US STOCKS-Wall St turns higher as momentum shares rebound
* Apple reportedly close to deal for Beats Electronics
* Momentum shares like Gilead, Netflix rise
* Dow up 0.2 pct, S&P up 0.1 pct, Nasdaq up 0.3 pct (Updates to afternoon)
NEW YORK, May 9 (Reuters) - U.S. stocks edged higher on Friday, rebounding from earlier losses along with high-growth momentum shares, while Merck and other healthcare names gained ground.
Merck shares rose 1.1 percent to $55.39, a day after U.S. health regulators approved a blood clot preventer developed by Merck for use by patients who have had a heart attack or who suffer from blockages in the arteries of the legs. The S&P healthcare index was up 0.6 percent.
Shares of Gilead were up 1.1 percent at $79.62 while shares of Priceline were up 1.6 percent at $1,126.86. Netflix Inc shares rose 0.9 percent to $324.56 after it increased the price of its most popular video streaming plan by $1 a month.
"We've seen days of investors trying to see if there's a bottom in these Nasdaq stocks," said Rick Meckler, president of hedge fund LibertyView Capital Management in Jersey City, New Jersey.
"There's some fear among investors that their steep fall-offs are a precursor of something to the broader market, and when they rebound, even temporarily, it seems to give confidence to the overall market. But this has been going on now for a lot of couple of weeks."
The S&P 500 has alternated between gains and losses each day this week, and the Nasdaq has dropped for three straight sessions - its longest losing streak since early April - as Internet-related stocks came under pressure.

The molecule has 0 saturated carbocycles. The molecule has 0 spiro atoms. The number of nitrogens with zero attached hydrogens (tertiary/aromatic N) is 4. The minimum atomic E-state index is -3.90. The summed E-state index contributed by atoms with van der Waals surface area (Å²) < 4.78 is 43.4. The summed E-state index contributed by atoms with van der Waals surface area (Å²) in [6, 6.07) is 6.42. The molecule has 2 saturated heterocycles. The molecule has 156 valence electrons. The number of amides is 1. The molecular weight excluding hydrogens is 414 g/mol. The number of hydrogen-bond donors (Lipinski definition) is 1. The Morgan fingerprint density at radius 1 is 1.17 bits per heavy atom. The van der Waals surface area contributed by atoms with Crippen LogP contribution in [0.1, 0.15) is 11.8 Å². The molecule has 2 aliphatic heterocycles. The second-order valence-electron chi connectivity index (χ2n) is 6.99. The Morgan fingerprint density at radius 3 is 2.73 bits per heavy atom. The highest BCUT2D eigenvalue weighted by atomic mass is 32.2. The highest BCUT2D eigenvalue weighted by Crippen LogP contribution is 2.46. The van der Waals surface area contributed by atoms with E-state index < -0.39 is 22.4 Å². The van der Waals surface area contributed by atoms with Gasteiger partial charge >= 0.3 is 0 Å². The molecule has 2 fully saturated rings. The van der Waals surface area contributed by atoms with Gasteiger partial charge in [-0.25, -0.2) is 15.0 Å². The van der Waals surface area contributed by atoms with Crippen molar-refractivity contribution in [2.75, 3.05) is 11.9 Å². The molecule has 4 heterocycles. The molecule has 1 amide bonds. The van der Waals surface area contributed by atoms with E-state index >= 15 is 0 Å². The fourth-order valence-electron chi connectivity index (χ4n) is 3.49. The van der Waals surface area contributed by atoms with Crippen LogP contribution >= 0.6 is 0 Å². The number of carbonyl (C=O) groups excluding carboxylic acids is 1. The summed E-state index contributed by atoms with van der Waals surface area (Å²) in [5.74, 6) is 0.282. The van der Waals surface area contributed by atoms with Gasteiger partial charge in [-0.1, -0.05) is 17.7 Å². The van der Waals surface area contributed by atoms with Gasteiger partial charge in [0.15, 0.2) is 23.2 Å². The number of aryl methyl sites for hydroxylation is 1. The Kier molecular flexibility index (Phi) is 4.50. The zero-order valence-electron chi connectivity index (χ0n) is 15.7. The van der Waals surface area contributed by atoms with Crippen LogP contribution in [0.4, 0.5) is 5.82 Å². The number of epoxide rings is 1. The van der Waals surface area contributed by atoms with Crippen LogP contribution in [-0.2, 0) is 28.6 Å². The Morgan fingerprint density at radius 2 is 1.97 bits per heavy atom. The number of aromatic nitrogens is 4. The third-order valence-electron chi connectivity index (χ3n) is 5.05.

The Dow Jones industrial average rose 31.63 points or 0.19 percent, to 16,582.6, the S&P 500 gained 1.95 points or 0.1 percent, to 1,877.58 and the Nasdaq Composite added 11.883 points or 0.29 percent, to 4,063.379.
The Russell 2000 of small-cap companies also turned positive and was last up 0.6 percent. Earlier, it touched correction territory with a 10 percent drop from its March 9 high before bouncing slightly. A drop of that magnitude on a closing basis could spark more investor caution.
The S&P and Nasdaq were still on track to post declines for the week.
Apple Inc remained the biggest drag on both the benchmark S&P index and the Nasdaq 100 on news it is close to paying a record $3.2 billion for Beats Electronics, two people with knowledge of the matter said, an expensive foray into music streaming and headphone gear.
Some analysts questioned whether Beats, valued at $1 billion during its last funding round in September, was worth that price. Apple shares lost 1.2 percent to $581. (Additional reporting by Herbert Lash and Chuck Mikolajczak; Editing by Bernadette Baum and Nick Zieminski)
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